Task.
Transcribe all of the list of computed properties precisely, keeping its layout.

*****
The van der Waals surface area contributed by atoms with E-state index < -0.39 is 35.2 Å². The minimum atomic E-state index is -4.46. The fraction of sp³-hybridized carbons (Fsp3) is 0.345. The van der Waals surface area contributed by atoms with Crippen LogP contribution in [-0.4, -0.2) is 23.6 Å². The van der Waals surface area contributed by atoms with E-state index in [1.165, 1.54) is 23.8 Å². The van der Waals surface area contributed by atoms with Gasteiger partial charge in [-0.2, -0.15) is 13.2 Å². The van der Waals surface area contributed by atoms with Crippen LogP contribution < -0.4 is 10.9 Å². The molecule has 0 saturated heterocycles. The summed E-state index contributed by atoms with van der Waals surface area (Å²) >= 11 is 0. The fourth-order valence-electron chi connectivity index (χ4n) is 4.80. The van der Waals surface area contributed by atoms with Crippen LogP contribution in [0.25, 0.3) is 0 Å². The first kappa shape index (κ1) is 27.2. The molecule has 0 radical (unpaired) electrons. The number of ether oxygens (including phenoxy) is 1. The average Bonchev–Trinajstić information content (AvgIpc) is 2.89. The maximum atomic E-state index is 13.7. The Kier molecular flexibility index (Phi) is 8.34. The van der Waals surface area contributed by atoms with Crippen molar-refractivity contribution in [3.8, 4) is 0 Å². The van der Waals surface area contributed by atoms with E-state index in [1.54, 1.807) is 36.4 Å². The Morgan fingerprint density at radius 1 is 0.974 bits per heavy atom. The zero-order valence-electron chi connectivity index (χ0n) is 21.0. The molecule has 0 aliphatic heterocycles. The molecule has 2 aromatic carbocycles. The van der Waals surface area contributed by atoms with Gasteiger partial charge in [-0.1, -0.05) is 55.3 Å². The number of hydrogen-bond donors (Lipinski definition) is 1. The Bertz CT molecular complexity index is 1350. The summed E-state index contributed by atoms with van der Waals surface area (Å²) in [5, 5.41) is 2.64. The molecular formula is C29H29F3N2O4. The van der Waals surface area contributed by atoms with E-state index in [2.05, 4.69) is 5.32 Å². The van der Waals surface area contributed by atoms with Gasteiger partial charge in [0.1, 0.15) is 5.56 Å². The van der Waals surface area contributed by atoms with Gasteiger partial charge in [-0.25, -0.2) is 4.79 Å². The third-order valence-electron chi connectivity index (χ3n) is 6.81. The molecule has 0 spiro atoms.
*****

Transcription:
The van der Waals surface area contributed by atoms with E-state index < -0.39 is 35.2 Å². The minimum atomic E-state index is -4.46. The fraction of sp³-hybridized carbons (Fsp3) is 0.345. The van der Waals surface area contributed by atoms with Crippen LogP contribution in [-0.4, -0.2) is 23.6 Å². The van der Waals surface area contributed by atoms with E-state index in [1.165, 1.54) is 23.8 Å². The van der Waals surface area contributed by atoms with Gasteiger partial charge in [-0.2, -0.15) is 13.2 Å². The van der Waals surface area contributed by atoms with Crippen LogP contribution < -0.4 is 10.9 Å². The molecule has 0 saturated heterocycles. The summed E-state index contributed by atoms with van der Waals surface area (Å²) >= 11 is 0. The fourth-order valence-electron chi connectivity index (χ4n) is 4.80. The van der Waals surface area contributed by atoms with Crippen LogP contribution in [0.25, 0.3) is 0 Å². The first kappa shape index (κ1) is 27.2. The molecule has 0 radical (unpaired) electrons. The number of ether oxygens (including phenoxy) is 1. The average Bonchev–Trinajstić information content (AvgIpc) is 2.89. The maximum atomic E-state index is 13.7. The Kier molecular flexibility index (Phi) is 8.34. The van der Waals surface area contributed by atoms with Crippen molar-refractivity contribution in [3.8, 4) is 0 Å². The van der Waals surface area contributed by atoms with E-state index in [1.54, 1.807) is 36.4 Å². The Morgan fingerprint density at radius 1 is 0.974 bits per heavy atom. The zero-order valence-electron chi connectivity index (χ0n) is 21.0. The molecule has 0 aliphatic heterocycles. The molecule has 2 aromatic carbocycles. The van der Waals surface area contributed by atoms with Gasteiger partial charge in [-0.1, -0.05) is 55.3 Å². The number of hydrogen-bond donors (Lipinski definition) is 1. The Bertz CT molecular complexity index is 1350. The summed E-state index contributed by atoms with van der Waals surface area (Å²) in [5, 5.41) is 2.64. The molecular formula is C29H29F3N2O4. The van der Waals surface area contributed by atoms with E-state index in [2.05, 4.69) is 5.32 Å². The van der Waals surface area contributed by atoms with Gasteiger partial charge in [0.1, 0.15) is 5.56 Å². The van der Waals surface area contributed by atoms with Gasteiger partial charge in [-0.25, -0.2) is 4.79 Å². The third-order valence-electron chi connectivity index (χ3n) is 6.81. The molecule has 0 spiro atoms.